Nowadays, in the economic crisis brought on by the pandemic, there are property purchases that do not end well because of problems such as the buyer’s inability to get a mortgage or the impossibility of sale by the buyer. To avoid taking unnecessary risks, Spanish law has a buying contract subject to a condition precedent. This condition only has a legal effect when the condition agreed by both parties is fulfilled. For example, the approval of a mortgage or obtaining the required legal authorization if one of the sellers is incapacitated.
What is a condition precedent?
In a buying contract with a condition precedent, the effectiveness of the contract depends on a future event. If this event takes place, it allows gives parties (buyer and seller) certain rights.
Know your legal terms
When a contract is subject to a future event, this is known as a condition precedent.
If the contract becomes void after a specific event happens, this is known as a resolutive condition.
Did you know? The best way to avoid problems when you buy property in Spain is to use an experienced and independent lawyer.
What kind of future events can be classed as condition precedent?
Many different circumstances can merit a condition precedent. As we mentioned in the introduction, the failure by the buyer to secure a mortgage loan is one example. Others include:
Required legal authorization if one of the sellers is incapacitated.
Required administrative ruling to clarify the planning situation of the property.
How does the condition precedent work?
Both the buyer and the seller can carry out the transaction, which is put on hold until the event takes place. A buying contract with condition precedent can be set out in a private document or even formalized with a notary in public deeds that can also be registered at the property register.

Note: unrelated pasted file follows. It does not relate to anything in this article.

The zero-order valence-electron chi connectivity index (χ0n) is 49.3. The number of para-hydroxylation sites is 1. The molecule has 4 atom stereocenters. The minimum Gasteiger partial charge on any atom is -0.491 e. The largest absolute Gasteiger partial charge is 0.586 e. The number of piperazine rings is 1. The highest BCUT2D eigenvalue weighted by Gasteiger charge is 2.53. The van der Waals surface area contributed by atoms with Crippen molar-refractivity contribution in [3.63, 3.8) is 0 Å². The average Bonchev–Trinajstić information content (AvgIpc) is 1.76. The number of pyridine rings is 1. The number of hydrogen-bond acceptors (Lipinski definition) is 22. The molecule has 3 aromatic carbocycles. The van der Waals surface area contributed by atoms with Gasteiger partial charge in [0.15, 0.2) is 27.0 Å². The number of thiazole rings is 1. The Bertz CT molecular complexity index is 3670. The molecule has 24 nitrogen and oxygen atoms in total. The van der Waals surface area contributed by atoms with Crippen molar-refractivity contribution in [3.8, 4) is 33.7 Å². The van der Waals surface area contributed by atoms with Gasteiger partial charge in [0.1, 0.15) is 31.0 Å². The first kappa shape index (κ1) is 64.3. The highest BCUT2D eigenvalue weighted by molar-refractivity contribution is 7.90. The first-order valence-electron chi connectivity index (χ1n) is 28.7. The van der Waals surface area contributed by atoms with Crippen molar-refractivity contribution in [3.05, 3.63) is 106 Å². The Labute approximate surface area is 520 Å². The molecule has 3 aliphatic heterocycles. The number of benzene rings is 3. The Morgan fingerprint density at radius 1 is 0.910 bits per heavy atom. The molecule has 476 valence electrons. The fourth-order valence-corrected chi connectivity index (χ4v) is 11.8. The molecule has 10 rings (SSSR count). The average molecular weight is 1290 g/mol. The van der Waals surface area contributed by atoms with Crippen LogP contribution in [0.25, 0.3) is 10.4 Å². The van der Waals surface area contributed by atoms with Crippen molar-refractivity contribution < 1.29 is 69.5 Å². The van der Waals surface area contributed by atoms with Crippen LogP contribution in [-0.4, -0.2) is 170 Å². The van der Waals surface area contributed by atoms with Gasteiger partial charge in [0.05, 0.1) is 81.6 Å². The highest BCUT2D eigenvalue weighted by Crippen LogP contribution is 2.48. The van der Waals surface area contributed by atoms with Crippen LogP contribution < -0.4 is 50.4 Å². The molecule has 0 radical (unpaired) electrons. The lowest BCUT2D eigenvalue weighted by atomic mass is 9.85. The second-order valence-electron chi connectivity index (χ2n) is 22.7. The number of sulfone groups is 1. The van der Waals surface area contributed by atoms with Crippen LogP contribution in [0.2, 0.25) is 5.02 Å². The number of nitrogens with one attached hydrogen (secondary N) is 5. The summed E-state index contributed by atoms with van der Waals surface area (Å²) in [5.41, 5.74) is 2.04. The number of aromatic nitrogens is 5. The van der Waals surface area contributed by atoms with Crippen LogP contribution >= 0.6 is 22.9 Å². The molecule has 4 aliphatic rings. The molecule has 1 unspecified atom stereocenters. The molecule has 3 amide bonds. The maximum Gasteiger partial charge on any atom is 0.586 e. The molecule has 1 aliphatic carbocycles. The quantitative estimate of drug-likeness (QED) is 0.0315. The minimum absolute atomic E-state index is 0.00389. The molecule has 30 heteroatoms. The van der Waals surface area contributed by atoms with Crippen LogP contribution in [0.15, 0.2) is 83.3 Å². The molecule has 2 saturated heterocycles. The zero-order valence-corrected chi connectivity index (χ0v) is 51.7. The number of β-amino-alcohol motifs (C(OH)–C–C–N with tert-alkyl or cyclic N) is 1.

In this case, either the buyer or seller will specify the terms that bind them as long as the specific event impeding the purchase takes place. In which case, both parties are no longer bound by the contract because it depends on the fulfilment of the agreed condition.
Is the condition precedent usually in the buying contract?
This type of condition is usually included in the usual buying contract (contrato de arras in Spanish), but it has the disadvantage of not being able to specify a deadline for the signing of the deeds.
For this reason and in these cases, it’s preferable to use a buying contract with condition precedent (contrato de compraventa con condición suspensive in Spanish). This means that if the condition precedent happens, the buyer can easily recuperate all payments made previously. If both parties agreed to bind the contract with a condition precedent in the deeds, the notary will return the cheques paid by the buyer and left in deposit at the notary’s office.
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How about taxes on a purchase of a property with condition precedent?
Any property purchase has three taxes:
- Transfer tax (Impuesto sobre Transmisiones Patrimoniales/ ITP), paid by the buyer.
- Local capital gains tax (Plusvalía municipal), paid by the seller.
- Income tax, paid by the seller.
All taxes must be paid at the time that the purchase is formalized by the signing of the title deeds. This means that if the purchase is subject to the fulfilment of a condition precedent, neither the buyer nor seller is liable for taxes. These are only levied when the condition takes place.
If the condition does not take place, the seller is not liable for income tax on the amounts received as part of the price if he returns them to the buyer. However, if both parties agree to compensate the buyer if the sale does not go through, it’s a different story.
The income in this case, since it does not come from a property transfer, becomes part of the seller’s general taxable income.
What do I do next?
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